Wednesday, April 09, 2008

Still more on SF vs. Fantasy

I am currently reading Jonathan Strahan's new anthology, The Best Science Fiction and Fantasy of the Year # 2. It's from Night Shade Books, which is publishing some really fine science fiction and fantasy; and Strahan is definitely an editor to watch. He picks good stories.

My favorite stories thus far are "The Merchant and the Alchemist's Gate" by Ted Chiang, "The Cabrist and Lord Iron" by Danial Abraham and "The Constable of Abal" by Kelly Link.

All are fantasy, though the Abraham story is only fantastic in its style, that of a fable or fairy tale, and because it is set in country which does not exist.

It tells you something about me that all have a format this is pretty close to fairy tales, folk tales, myths and so on.

So maybe I do like fantasy, though I have small tolerance for epic quests and epic struggles against generic evil.

In so far as evil exists, it is people, and they are evil either because they have malfuctioning brains or because they have become corrupted. Evil is not creatures with many legs that remind you of spiders, and it isn't dark lords who loom in the distance. It is the greed heads and power freaks who decided to invade Iraq and destroy a nation to meet their personal needs, whatever those may be.

If fantasy is going to help us understand the world, then it ought to come up with descriptions of evil that help us recognize evil in the real world. Tolkien does this in Saruman, Wormtongue, Boromir, Denethor, the thugs in the Shire and so on. He shows us a wide range of corruption: those who intimidated by evil, those who are tempted, those who utterly corrupted.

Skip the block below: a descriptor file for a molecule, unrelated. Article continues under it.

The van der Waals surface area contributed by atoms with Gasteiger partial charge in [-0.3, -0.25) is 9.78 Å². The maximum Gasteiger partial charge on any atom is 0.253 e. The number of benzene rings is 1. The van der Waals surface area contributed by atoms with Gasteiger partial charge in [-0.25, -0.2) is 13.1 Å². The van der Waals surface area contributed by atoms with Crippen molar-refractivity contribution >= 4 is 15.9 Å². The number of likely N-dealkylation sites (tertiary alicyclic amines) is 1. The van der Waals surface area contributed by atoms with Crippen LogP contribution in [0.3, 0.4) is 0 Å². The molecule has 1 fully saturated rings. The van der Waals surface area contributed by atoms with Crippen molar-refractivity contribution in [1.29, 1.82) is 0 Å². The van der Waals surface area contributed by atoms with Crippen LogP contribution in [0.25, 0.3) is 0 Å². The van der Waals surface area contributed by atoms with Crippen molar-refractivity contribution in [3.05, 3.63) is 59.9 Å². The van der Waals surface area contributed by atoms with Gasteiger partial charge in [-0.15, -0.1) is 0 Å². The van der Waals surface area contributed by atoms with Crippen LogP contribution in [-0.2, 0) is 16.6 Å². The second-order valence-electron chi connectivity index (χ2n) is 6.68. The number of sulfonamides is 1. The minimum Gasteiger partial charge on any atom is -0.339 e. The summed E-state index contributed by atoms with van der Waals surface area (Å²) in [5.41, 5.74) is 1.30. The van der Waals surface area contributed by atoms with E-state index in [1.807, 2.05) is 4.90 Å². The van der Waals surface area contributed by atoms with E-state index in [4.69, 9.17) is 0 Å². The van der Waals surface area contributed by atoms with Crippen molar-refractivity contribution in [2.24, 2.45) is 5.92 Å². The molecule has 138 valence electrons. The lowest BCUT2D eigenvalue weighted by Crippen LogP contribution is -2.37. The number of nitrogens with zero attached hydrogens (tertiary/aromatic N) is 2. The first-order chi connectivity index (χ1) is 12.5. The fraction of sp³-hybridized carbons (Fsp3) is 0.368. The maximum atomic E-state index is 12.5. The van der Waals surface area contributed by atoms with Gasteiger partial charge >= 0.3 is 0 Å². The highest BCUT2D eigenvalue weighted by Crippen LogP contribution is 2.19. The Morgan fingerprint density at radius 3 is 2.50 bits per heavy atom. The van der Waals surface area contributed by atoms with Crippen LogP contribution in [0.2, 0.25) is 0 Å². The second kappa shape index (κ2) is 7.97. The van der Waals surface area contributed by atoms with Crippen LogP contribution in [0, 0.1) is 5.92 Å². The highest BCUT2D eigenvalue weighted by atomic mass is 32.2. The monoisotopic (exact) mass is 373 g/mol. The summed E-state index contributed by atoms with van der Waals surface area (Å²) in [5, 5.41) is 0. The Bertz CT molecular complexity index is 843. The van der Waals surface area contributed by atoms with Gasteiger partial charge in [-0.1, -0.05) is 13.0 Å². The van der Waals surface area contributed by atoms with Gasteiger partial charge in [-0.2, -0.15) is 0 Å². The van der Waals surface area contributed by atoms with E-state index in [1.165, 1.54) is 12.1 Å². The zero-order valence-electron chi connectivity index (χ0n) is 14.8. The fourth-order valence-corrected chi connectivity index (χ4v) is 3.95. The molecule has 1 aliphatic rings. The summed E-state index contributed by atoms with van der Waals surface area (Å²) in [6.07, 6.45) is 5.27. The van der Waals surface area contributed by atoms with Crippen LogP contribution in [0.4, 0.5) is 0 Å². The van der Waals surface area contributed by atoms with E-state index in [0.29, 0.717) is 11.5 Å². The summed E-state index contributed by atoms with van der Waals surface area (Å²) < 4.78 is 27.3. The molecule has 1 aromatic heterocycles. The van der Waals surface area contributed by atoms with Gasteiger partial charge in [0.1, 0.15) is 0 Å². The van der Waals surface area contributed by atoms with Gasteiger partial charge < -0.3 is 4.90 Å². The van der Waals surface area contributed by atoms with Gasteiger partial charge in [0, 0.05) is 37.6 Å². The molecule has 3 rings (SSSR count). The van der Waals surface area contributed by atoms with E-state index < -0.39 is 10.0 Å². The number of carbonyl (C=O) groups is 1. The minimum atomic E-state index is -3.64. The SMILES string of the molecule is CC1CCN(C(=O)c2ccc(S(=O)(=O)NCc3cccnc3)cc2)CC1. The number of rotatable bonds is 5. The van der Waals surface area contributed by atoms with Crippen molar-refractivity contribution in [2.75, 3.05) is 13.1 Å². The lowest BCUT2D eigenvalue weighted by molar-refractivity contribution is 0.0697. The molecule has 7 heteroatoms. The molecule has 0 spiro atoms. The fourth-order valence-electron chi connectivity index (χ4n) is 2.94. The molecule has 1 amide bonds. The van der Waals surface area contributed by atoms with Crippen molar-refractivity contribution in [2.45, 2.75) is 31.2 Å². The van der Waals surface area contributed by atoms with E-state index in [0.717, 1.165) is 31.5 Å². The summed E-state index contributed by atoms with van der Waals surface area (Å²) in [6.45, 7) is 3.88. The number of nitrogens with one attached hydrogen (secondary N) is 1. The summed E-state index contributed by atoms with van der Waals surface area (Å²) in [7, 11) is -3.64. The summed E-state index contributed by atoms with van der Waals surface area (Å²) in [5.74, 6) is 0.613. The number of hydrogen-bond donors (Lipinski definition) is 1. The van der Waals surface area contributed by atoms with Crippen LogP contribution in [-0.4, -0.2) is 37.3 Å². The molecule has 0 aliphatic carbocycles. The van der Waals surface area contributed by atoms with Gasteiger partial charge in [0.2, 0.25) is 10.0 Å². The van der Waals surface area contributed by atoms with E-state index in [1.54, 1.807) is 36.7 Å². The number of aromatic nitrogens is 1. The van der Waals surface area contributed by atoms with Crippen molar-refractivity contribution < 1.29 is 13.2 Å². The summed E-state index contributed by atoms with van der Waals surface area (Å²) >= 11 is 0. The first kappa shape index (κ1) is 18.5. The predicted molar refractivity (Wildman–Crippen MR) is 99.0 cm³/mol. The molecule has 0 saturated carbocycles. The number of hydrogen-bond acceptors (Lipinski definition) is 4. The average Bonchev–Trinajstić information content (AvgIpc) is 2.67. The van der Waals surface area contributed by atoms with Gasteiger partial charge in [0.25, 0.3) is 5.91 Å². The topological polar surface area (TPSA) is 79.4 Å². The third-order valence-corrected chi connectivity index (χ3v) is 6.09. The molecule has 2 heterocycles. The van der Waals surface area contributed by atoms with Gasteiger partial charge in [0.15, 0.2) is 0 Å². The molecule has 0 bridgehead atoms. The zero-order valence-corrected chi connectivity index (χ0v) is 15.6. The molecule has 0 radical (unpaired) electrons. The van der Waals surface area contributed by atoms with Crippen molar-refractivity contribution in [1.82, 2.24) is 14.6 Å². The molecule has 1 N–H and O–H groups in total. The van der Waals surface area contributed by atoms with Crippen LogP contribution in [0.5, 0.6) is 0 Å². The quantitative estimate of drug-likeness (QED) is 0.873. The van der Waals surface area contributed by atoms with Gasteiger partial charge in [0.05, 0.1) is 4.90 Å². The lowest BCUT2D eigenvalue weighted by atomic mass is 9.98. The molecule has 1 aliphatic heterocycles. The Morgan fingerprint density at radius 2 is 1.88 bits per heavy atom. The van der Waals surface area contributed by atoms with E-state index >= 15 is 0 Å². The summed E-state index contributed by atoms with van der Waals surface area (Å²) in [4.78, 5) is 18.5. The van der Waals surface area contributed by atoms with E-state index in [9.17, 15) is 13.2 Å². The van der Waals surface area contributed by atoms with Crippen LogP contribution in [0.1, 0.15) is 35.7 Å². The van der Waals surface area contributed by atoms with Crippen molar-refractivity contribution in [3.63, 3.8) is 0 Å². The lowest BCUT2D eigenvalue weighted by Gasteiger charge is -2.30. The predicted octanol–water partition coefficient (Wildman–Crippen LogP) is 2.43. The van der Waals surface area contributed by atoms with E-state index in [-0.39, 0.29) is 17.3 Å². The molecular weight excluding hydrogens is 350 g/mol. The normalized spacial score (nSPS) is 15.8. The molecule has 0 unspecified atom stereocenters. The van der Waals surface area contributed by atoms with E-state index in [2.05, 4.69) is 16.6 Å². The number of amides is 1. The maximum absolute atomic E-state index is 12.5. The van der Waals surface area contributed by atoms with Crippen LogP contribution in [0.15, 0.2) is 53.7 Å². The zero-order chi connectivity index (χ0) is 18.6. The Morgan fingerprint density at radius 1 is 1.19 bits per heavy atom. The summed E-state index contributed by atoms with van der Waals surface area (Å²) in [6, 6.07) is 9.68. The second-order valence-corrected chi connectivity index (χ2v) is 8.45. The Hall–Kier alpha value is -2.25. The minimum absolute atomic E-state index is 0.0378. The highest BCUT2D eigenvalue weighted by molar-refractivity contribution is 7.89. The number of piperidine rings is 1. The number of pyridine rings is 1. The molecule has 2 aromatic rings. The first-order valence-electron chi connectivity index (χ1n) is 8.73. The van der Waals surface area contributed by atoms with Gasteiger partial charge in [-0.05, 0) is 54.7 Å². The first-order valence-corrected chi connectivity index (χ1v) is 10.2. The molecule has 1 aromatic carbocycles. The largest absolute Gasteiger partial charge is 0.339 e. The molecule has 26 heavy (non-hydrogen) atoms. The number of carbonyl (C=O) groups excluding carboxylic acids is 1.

I guess what I am saying is, evil is not The Other. It is right here in our neighbors and allies and the leaders we trust.

Tolkien knew this. He had creatures who were evil and otherly: the Balrog and that enormous spider whose name I have misplaced. And he had Sauron, looming in the distance. But the interesting evil in his novel is the people who listen to Sauron and believe him.

I figure the epic fantasy has probably been prety well done, and you aren't likely to find a second Tolkien.


Blogger Helgi Briem said...

Hello Eleanor. I'm a fellow Icelander (the native kind) and I recently (yes, yes, I know) your book Ring of Swords and enjoyed it very much.

I've been a fantasy and science fiction reader for about 40 years and I agree very much with your assessment above. I have a low tolerance for epic fantasy precisely because I prefer my evils small and homegrown. I mostly prefer the low fantasy variants.

I've enjoyed your blog and I'll be checking in regularly.

- Helgi Briem

7:12 AM  

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